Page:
ISTANBUL — An estimated 1.5 million Syrian children are now refugees — roughly the population of Manhattan. A new video produced by the U.N.’s Refugee Agency and the Hamdi Foundation draws attention to this statistic by showing scenes of an eerily deserted Manhattan: towering skyscrapers with no one to be found, Central Park void of runners or dog walkers, a normally bustling Times Square without a single soul. The video has a simple message: The world would notice if the island’s residents fled their homes.
Nearly four years into the savage war that has torn Syria apart, there is no end in sight to the bloodshed. Aid groups and Syria’s neighbors are struggling to support millions of displaced and desperate Syrians. At least 200,000 people have been killed in the conflict, according to some estimates.
Meanwhile, the Syrian regime continues to indiscriminately drop crude and deadly barrel bombs, often killing civilians. And the extremist group known as the Islamic State maintains its grasp on swaths of Iraq and Syria, taking hostages, carrying out grisly murders and even holding women as sex slaves.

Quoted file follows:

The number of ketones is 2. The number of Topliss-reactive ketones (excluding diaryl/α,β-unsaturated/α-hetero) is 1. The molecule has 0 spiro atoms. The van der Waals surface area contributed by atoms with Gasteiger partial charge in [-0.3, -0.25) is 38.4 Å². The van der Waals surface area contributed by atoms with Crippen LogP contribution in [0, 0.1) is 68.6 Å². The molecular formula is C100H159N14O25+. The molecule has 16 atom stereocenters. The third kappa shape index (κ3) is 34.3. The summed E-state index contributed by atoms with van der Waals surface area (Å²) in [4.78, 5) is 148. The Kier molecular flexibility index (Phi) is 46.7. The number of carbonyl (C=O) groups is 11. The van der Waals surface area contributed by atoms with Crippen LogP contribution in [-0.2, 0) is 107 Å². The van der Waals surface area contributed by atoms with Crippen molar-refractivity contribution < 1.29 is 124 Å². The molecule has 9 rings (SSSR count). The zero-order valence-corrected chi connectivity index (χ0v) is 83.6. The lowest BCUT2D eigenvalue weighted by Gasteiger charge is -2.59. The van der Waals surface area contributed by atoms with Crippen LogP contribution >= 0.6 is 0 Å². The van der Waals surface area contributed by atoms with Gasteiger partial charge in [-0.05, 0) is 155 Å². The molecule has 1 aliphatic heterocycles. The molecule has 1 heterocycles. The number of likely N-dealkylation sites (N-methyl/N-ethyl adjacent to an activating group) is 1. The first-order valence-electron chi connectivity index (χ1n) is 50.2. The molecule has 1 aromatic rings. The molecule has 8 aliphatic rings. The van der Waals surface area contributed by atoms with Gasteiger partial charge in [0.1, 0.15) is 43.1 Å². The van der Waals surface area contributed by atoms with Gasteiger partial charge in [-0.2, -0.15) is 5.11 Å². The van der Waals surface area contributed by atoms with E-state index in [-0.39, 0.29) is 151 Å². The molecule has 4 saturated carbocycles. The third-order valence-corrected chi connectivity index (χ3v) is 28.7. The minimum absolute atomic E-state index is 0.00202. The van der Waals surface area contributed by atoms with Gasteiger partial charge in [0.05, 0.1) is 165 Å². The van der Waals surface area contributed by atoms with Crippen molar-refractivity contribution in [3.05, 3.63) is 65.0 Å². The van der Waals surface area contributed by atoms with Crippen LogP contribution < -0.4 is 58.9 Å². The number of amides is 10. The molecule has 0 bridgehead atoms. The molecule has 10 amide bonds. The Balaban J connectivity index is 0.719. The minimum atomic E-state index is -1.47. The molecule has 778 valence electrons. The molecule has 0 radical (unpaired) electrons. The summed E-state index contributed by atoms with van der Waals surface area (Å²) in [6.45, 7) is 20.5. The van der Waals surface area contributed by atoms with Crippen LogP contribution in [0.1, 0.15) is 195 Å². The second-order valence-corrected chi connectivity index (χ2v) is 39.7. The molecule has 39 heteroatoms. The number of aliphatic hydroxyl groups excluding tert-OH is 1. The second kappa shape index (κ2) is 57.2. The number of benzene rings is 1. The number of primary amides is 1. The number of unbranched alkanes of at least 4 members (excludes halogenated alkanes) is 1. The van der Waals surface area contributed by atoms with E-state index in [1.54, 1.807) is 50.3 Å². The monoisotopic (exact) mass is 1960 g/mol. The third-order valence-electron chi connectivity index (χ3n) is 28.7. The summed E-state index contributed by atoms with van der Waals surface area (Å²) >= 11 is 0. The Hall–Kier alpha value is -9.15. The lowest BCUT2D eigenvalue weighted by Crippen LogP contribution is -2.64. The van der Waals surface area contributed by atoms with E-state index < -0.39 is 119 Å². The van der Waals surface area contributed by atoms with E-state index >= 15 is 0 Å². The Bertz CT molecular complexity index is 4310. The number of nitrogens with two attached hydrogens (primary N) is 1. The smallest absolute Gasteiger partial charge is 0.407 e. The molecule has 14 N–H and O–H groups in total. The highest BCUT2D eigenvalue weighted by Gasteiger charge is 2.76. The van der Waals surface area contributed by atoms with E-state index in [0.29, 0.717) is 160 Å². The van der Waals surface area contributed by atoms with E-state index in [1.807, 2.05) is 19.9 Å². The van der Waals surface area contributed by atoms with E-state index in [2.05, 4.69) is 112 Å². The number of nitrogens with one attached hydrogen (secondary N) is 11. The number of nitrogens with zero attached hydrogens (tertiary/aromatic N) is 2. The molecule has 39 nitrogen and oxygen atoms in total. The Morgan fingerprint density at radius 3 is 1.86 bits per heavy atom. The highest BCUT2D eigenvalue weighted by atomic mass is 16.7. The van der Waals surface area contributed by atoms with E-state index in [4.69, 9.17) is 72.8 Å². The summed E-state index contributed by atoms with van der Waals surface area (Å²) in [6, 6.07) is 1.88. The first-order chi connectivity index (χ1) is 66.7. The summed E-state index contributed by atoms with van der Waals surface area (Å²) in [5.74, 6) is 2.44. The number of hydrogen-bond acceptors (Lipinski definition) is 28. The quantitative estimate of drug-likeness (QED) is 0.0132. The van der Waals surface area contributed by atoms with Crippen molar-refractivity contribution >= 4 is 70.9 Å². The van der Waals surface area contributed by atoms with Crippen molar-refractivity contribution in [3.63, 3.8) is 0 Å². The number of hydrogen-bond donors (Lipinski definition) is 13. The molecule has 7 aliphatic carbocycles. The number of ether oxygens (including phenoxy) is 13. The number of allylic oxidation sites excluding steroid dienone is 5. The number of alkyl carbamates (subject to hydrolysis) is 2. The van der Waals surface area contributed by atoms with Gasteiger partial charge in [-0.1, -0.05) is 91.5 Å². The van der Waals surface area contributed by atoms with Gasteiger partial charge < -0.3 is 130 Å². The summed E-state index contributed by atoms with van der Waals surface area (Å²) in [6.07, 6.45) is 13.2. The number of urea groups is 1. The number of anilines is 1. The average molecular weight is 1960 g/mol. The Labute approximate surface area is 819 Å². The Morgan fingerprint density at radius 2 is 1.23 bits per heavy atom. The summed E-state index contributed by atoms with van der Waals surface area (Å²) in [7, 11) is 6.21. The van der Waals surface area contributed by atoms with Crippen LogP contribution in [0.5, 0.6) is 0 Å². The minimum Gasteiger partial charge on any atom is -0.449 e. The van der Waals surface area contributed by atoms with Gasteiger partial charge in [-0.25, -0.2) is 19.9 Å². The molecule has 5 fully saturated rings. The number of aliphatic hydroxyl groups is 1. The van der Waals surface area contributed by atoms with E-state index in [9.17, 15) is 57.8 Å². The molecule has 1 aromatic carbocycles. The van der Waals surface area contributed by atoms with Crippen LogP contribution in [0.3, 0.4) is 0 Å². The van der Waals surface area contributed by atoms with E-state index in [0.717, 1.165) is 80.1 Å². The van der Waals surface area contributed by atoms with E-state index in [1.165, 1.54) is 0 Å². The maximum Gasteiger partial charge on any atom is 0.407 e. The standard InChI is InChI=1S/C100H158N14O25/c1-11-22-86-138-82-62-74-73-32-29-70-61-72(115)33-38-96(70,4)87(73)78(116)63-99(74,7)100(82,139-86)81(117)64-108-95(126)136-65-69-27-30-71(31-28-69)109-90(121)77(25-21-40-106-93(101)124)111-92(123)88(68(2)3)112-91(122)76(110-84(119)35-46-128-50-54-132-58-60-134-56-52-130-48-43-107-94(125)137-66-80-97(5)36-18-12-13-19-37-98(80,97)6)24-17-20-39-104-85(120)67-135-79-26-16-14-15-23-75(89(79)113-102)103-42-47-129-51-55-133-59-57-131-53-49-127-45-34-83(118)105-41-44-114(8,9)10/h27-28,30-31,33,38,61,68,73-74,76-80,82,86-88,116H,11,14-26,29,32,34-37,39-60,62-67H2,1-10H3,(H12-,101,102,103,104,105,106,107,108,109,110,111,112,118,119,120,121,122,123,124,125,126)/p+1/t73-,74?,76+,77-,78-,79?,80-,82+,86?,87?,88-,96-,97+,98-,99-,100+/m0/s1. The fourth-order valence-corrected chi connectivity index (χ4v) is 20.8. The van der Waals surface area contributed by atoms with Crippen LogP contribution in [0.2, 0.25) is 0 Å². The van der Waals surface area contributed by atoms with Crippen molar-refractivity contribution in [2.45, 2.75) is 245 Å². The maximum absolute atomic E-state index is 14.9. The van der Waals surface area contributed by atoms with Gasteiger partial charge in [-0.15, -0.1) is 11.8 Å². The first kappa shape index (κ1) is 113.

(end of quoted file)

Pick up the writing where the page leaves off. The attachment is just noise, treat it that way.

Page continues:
On Monday, the U.N.’s top relief official, Valerie Amos, said that she had “run out of words” to explain the increasingly brutal nature of Syria’s war.
U.N. officials told The WorldPost in November that they feared the international community’s attention was too focused on the Islamic State — and not on the civilians whose lives are uprooted by the fighting. A month later, the U.N.’s World Food Programme announced it would have to slash its food voucher program to 1.7 million Syrians due to a major shortfall in funding.
But after a campaign launched online and on social media, led by the Twitter hashtag #ADollarALifeline, the WFP managed to secure more than enough funding — $80 million — in order to keep the food voucher program going this month.
In a similar effort to raise awareness, Save the Children released a haunting video last March showing what it would look like if Syria’s war came to London, with the message, “Just because it isn’t happening here, doesn’t mean it isn’t happening.”